Scientists Change DNA Shape To Develop Miniature Machines And Computers

Tiny machines and computers can be created by manipulating the shape of DNA, claim scientists and added that a range of new “triggers” to control this process have also been discovered.

DNA molecules can be forced to change shape by inserting elements like copper and oxygen.

Scientists are able to create tiny pieces of technology from DNA by the process of developing a range of DNA shapes which acts as the toolkit for eth scientists.

“The structure of DNA is usually assumed to be a double helix – that iconic structure that was first proposed by Watson and Crick in 1953 – but DNA is able to change structure,” Dr Zoe Waller from the University of East Anglia (UEA) told the media.

Dr Waller’s team work on a particular structure called the “i-motif”, a four-stranded, knot-like structure that was identified in living cells for the first time in April.

The researcher from the UAE are right now not looking to develop any medical application from the development even though substitute DNA structures are believed to be the cause for the origin of certain genetic diseases like diabetes and cancer.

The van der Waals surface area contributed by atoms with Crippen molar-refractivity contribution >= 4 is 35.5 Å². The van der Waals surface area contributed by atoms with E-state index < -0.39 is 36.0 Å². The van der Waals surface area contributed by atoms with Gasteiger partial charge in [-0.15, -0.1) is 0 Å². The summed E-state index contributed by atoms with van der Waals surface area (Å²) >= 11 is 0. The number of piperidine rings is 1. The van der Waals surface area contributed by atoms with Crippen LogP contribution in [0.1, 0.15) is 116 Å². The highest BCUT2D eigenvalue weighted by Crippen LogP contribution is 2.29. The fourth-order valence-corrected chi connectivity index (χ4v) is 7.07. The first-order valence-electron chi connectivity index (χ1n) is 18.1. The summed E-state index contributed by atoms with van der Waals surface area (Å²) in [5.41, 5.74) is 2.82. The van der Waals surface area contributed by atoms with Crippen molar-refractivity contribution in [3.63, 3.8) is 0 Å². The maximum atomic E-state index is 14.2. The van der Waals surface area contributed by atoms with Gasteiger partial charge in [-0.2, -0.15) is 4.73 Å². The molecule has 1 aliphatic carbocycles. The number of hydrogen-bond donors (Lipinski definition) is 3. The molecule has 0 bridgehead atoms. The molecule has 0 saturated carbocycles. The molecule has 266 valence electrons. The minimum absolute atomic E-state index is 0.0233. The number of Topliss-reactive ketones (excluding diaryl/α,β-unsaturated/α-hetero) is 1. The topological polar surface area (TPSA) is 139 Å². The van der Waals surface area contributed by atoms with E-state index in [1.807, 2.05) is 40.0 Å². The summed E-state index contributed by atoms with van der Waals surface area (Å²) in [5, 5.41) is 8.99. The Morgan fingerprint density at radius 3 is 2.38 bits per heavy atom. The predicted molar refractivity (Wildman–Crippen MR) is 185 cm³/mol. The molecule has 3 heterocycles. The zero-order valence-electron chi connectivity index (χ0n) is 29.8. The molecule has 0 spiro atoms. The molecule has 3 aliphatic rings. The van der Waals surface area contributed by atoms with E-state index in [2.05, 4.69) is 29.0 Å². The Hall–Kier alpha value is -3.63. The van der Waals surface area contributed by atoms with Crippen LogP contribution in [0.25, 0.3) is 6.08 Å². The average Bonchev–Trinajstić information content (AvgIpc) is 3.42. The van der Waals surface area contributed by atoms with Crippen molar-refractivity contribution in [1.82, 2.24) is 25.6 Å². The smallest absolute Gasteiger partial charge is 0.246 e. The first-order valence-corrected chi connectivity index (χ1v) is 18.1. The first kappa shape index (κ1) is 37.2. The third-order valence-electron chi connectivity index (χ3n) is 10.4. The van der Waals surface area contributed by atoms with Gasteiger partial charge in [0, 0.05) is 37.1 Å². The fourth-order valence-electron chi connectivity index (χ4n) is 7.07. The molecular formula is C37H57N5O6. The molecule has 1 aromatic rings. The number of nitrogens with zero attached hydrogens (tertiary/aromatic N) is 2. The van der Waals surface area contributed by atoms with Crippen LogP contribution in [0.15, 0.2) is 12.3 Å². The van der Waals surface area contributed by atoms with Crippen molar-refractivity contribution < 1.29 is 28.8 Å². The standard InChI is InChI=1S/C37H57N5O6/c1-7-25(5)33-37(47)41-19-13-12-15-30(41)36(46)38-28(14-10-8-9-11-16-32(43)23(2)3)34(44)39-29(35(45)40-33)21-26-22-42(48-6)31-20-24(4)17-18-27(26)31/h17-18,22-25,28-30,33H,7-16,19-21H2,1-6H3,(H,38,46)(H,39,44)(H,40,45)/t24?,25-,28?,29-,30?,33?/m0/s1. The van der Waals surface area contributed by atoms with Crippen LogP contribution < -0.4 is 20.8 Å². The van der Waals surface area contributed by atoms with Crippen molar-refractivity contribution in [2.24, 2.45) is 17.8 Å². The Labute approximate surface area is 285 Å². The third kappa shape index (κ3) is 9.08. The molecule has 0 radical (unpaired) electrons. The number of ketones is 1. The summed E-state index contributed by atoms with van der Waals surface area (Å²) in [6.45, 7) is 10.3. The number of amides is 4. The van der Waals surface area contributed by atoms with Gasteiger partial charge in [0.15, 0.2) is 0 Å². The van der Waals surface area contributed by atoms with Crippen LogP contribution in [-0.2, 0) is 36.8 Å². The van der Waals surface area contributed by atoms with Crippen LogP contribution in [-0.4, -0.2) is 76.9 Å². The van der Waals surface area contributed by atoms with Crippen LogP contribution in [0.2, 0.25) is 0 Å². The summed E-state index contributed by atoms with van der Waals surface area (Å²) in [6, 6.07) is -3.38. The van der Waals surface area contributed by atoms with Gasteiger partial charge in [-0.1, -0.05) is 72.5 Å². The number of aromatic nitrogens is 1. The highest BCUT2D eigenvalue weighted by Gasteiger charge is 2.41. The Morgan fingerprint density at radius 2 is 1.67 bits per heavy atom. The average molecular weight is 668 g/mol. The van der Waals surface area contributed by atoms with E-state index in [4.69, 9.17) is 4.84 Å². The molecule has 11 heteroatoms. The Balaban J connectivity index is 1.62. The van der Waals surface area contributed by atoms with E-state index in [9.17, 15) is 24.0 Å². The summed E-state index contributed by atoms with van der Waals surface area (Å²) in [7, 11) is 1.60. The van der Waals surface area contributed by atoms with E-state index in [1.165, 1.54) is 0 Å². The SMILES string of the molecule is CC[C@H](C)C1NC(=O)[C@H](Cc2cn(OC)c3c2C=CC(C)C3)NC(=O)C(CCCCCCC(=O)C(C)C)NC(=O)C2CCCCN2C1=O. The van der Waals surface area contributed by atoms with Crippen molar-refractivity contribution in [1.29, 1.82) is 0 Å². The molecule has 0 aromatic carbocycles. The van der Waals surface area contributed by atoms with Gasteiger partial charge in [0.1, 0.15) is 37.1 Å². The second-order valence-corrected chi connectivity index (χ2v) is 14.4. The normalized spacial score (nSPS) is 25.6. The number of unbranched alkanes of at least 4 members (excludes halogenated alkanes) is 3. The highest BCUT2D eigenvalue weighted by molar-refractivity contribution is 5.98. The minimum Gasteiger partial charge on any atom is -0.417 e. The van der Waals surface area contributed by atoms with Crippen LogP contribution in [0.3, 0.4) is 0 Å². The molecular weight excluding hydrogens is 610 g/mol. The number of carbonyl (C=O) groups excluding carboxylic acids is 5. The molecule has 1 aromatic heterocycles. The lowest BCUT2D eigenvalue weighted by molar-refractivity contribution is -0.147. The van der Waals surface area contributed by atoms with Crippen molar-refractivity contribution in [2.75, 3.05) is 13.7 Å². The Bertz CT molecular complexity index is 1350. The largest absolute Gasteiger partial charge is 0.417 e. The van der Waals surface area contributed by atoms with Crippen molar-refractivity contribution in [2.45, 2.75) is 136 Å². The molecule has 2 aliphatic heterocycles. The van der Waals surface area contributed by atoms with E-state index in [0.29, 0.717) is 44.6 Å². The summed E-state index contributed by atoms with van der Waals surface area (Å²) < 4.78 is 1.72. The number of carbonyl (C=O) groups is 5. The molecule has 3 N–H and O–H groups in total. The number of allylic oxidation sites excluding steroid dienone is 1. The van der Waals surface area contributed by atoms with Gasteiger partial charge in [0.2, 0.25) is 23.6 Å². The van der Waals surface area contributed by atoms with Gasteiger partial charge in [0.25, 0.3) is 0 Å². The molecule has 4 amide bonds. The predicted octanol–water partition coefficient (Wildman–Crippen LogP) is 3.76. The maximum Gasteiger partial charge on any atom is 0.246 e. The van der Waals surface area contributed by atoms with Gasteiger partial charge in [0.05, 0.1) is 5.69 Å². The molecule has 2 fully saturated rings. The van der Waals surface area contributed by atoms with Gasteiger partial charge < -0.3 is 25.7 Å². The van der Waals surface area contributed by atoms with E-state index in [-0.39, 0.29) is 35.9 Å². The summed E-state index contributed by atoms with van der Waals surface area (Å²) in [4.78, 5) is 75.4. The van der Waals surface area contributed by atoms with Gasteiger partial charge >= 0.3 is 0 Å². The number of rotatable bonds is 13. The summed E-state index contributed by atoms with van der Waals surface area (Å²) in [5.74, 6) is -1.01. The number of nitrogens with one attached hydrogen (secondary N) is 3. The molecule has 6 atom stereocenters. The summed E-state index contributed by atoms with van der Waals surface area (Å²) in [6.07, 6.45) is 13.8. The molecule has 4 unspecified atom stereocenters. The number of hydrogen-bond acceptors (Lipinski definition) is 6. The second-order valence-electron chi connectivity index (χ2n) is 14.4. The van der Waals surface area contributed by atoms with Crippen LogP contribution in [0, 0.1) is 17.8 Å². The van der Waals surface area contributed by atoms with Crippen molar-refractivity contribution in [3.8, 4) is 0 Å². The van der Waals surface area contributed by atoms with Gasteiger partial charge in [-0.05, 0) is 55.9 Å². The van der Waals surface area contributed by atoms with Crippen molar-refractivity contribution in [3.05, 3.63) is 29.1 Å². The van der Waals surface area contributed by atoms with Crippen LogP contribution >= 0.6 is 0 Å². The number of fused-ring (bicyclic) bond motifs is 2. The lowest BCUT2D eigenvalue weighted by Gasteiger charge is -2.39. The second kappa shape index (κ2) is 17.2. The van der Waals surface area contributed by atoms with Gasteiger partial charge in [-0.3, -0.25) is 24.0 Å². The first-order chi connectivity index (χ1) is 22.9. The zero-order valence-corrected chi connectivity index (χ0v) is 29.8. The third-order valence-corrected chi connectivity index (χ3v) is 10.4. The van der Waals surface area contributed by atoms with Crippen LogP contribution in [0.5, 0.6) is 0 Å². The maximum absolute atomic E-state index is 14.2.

“We know these structures do play a role in gene expression, but that was not the role of this study – DNA can be used as a material in making things,” she explained.

There can be a variety of technological applications by the use of DNA as a construction material such as nanobots and computers coded with DNA.

When it is paired with regular DNA, the i-motif can be used as a switch because its structure is so different.

The work by Dr Waller and her team has helped to increase the range of switches which may be used in settings such as those applied in basic nanomachine applications.

An i-motif shape of the DNA molecules can be achieved by the addition of copper salts to the DNA in oxygen-free conditions, the researchers found. Addition of oxygen to the mix can result in a further modification into another shape called a “hairpin”.

“One of the direct applications is in DNA-based computing,” explained Dr Waller.

Companies like Microsoft have explored the possible use of DNA for data storage and therefore the idea of DNA computing has bene around for years now.

“You can use DNA to make logic gates and one of the advantages in using DNA is computing is that you can carry out calculations in parallel if your different types of logic gates are represented by different triggers or ingredients,” said Dr Waller.

“So the fact we have discovered separate triggers for the same type of DNA means you could increase the output you could actually use.”

“DNA is biocompatible, so if you make a nanomachine out of DNA you can introduce it to a cell and it doesn’t get destroyed or recognised as quickly as some other agents we introduce,” said Dr Waller.

(Adapted from


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